There’s no question Elaine Chuli is one of the best goalies in the PHF. To get four goals past her is no easy task, and certainly makes the coaching staff question whether or not to switch netminders. Toronto would stand their ground and let Chuli finish her game in her net just as she’s done all season, with poise and confidence. The fourth goal, however, shifted the momentum into Boston’s favor as they continued to challenge her offensively. In the playoffs, four goals is not enough for a win and a three-goal lead is not big enough to be comfortable with against an aggressive Toronto Six team.

A few lengthy sequences for both teams allowed them to generate some momentum without a whistle. There were many questionable plays where a penalty could have been called on Toronto, however, the officials elected to let the teams play. Not always a terrible thing, but when an interference penalty happens right in front of a referee, you begin to wonder what constitutes a penalty? We can’t argue, of course, we just had to play our game and play Boston Pride hockey.

As luck would have it, Kali Flanagan would head to the box for roughing at 14:17. It seemed like the Toronto player fell down following a light shove and Flanagan was in the vicinity, which meant she would draw the penalty. Flanagan smiled as she headed to the box not so much in happiness, but disbelief that she was being penalized. Thankfully, the Pride were able to kill off the penalty. The key was consistency and to cut down the offense on the forecheck; a gameplan all too familiar with Boston’s penalty kill unit.

Toronto’s offense has been dominant but the for the full 60-minutes, however, the Pride were just smothering them with their defense, back/forechecking.

“We just wanna keep out focus on our energy and good vibes, we have plenty of those so we gotta keep it going,” said Christina Putigna. “Our work in our offensive zone isn’t done yet.”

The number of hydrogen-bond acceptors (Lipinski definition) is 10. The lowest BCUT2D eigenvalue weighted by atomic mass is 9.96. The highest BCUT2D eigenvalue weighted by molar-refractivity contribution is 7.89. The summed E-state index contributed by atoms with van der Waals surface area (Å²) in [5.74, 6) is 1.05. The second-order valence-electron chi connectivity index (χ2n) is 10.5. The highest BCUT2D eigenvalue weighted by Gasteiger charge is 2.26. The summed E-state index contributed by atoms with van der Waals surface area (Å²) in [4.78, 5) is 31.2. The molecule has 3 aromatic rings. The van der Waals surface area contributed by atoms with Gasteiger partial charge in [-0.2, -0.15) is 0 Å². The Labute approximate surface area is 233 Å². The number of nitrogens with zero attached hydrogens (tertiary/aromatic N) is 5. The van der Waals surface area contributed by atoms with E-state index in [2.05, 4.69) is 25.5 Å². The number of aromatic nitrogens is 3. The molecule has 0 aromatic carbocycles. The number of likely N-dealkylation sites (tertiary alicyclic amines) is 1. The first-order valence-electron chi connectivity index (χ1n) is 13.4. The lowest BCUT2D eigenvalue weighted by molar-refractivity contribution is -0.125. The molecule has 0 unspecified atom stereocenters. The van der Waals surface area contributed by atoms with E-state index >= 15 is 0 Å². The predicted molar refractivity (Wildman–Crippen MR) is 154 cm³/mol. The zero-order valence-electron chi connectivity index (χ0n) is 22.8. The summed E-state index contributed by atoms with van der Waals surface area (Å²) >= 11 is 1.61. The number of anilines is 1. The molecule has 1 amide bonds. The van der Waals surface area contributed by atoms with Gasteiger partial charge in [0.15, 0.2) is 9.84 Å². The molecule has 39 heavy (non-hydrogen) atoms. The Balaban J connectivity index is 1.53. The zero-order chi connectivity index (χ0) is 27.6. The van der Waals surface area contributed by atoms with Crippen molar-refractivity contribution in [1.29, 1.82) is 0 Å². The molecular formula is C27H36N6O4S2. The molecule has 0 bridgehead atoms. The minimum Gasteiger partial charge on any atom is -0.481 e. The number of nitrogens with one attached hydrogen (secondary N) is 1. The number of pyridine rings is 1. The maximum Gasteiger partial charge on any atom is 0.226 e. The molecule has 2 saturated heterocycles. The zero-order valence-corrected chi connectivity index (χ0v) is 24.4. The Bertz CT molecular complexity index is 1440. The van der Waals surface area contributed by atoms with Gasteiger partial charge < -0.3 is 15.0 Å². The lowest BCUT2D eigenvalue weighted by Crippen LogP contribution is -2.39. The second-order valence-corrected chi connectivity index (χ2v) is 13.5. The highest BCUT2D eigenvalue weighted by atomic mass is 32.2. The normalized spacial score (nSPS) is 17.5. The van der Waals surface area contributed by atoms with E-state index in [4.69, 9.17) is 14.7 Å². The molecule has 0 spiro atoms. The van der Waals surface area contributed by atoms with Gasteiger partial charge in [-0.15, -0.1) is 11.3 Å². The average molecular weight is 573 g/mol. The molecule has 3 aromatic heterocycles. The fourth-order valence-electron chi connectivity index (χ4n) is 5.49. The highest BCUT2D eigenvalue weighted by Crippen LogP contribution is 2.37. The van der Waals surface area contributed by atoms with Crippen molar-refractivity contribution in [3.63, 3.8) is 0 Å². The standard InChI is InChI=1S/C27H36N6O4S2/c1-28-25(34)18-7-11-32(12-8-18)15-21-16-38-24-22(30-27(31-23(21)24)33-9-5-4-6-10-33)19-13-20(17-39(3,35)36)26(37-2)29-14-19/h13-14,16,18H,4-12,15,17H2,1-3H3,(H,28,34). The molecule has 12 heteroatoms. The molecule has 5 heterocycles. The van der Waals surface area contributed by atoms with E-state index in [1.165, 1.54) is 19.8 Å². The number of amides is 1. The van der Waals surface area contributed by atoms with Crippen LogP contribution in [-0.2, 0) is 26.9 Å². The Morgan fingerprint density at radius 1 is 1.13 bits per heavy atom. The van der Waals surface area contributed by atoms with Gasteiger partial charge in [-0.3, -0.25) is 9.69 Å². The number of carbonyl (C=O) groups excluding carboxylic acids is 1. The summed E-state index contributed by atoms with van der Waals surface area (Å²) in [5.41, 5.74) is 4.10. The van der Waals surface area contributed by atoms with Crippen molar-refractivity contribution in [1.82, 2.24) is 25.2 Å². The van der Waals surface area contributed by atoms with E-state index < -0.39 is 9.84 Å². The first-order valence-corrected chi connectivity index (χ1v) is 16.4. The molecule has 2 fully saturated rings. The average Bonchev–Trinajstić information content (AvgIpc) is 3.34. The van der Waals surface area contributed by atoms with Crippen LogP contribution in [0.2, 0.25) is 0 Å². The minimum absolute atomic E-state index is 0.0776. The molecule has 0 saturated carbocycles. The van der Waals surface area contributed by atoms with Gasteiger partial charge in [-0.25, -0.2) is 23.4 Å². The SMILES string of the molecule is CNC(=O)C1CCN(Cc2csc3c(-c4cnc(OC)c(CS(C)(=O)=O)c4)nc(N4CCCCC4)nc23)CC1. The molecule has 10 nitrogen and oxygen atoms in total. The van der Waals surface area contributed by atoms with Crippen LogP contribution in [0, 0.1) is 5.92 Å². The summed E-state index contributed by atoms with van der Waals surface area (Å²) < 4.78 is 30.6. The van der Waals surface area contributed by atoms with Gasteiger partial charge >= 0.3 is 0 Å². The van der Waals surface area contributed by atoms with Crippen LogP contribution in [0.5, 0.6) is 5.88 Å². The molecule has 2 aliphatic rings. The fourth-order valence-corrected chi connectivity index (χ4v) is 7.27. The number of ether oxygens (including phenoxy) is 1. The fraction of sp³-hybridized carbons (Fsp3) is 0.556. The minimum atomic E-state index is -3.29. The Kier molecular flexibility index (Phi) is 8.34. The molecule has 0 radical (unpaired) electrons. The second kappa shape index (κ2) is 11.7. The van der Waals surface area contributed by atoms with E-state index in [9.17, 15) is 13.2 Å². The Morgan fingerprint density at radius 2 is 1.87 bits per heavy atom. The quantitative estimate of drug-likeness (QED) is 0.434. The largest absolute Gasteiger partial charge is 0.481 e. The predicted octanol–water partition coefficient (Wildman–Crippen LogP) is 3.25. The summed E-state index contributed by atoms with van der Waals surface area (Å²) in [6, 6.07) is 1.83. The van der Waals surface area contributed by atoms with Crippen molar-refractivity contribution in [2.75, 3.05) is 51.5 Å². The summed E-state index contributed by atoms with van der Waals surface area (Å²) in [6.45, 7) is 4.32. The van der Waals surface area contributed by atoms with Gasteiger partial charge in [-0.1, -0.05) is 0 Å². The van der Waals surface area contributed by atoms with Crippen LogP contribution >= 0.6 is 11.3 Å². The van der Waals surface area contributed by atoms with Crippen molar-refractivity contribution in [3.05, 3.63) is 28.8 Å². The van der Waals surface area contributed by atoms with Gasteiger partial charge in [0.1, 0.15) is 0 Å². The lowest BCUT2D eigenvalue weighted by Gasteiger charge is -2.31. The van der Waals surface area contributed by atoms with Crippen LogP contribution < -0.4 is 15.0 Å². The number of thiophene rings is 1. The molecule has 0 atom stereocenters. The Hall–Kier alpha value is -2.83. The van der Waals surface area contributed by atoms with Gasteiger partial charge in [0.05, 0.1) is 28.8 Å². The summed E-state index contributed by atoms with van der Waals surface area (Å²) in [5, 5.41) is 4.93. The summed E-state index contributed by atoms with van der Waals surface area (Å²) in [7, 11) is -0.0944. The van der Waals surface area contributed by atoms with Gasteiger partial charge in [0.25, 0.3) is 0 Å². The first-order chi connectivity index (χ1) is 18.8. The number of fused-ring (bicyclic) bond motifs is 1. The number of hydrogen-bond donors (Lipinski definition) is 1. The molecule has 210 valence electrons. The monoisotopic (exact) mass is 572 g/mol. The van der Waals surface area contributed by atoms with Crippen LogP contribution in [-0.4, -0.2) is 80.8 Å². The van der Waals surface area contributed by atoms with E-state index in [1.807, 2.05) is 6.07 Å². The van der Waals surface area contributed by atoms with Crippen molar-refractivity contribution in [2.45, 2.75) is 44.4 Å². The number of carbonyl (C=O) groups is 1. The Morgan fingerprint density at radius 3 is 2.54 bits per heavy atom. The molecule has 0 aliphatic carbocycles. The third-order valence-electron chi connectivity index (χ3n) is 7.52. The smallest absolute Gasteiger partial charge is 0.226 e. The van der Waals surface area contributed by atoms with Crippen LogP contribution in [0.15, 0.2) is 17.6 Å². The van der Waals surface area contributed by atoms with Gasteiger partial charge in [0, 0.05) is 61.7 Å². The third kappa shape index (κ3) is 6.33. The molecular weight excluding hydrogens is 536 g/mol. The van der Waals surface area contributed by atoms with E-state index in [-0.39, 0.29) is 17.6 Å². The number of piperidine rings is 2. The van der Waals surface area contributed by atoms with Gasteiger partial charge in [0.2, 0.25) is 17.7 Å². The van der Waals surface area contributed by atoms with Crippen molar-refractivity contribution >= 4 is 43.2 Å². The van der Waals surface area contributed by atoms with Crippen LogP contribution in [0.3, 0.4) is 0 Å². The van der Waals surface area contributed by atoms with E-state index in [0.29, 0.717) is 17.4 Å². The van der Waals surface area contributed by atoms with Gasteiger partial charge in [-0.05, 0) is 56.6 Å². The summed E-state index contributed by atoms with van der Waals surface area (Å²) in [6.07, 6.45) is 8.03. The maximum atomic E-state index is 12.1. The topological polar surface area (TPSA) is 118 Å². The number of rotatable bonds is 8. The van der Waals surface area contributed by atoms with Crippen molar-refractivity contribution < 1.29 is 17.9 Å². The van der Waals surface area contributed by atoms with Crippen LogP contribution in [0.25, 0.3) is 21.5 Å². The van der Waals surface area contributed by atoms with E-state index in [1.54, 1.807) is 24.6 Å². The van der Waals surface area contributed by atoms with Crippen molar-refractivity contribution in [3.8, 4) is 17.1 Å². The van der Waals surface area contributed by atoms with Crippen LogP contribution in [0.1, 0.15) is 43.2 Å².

The offensive spark for Boston would not go out without a fight even with a significant lead. With the final period in sight, Boston would be tested and presented with an opportunity to send Toronto home early.

End of Second: BOS - 4, TOR - 1.

 

Third Period

The final period began with an energy shift, with Toronto coming out knowing their backs were against the wall. With these two teams, and their battles this season, there was no question it would be an intense atmosphere through all 60-minutes of regulation. Toronto played with a confidence like they were the ones up 4-1, coach Mark Joslin knew this team would be steadfast and play hard no matter the situation or circumstances. Boston’s defense would not falter, staying strong to their gameplan and shut them down on every play.

Toronto would draw a penalty on Stephanie Sucharda for roughing at 6:36, a costly mistake for the Six. Boston’s powerplay chance was gift-wrapped and provided an opportunity expand their lead once again.

Another perimeter powerplay, played along the outer rim of the attacking zone, Taylor Wenczkowski circled back along the blue line, passing over to Amanda Boulier. Boulier let a slapshot go on net and deflected back out to the point recovered by Wenczkowski. Wenchy setup and moved in for a mid-range wrister, reaching the nylon for the 5-1 lead, closing the door on a Toronto comeback. Wenczkowski’s second goal of the postseason.

“It’s something about the Boston Pride when the playoffs come around. They just know how to turn it on.” -Josh Eastern, ESPN Play-by-Play Announcer

Eastern understood something that most of us who know the Pride and their style of play know to be true…when the chips are down, Boston will go all in every single time and challenge you until the final buzzer. Not because they’re defending a Championship, but because the players trust each other and have a confidence that can’t be shaken by a team who earned a first-round bye. “We just carried our momentum over from the Buffalo game,” said coach Paul Mara. “We’re here for one thing, that’s the Isobel Cup.” Short and to the point as always. That’s our coach.

Katie Burt. A playoff performance that surely puts her name in the running for Isobel Cup MVP. Burty has been perfect in this game, aside from the one goal allowed. With the defense making easy work for her, she’s been unstoppable in allowing only one goal in two games. Staying in position, full-laser focus, there’s no question she has been the backbone of this Boston Pride team this entire season. Allowing only nineteen shots on net Burt will definitely keep that momentum rolling into Monday night’s matchup vs Connecticut. “Burty is unreal, making some pretty big saves for us. The saves she’s making helps us get going offensively but we know we still have to protect our zone,” said Christina Putigna.

The Pride have kept their gameplan simple in the final minutes: keep the pressure on. The motivation of defending the Isobel Cup title has been fueling Boston’s fire, but it really comes down to playing at a level that leaves no doubt that they deserve to be back in the Championship game. “Obviously, we want to win. We just gotta go out trust ourselves and each other, on an off the ice. I think we’ve been doing that pretty well so far,” said Wenczkowski.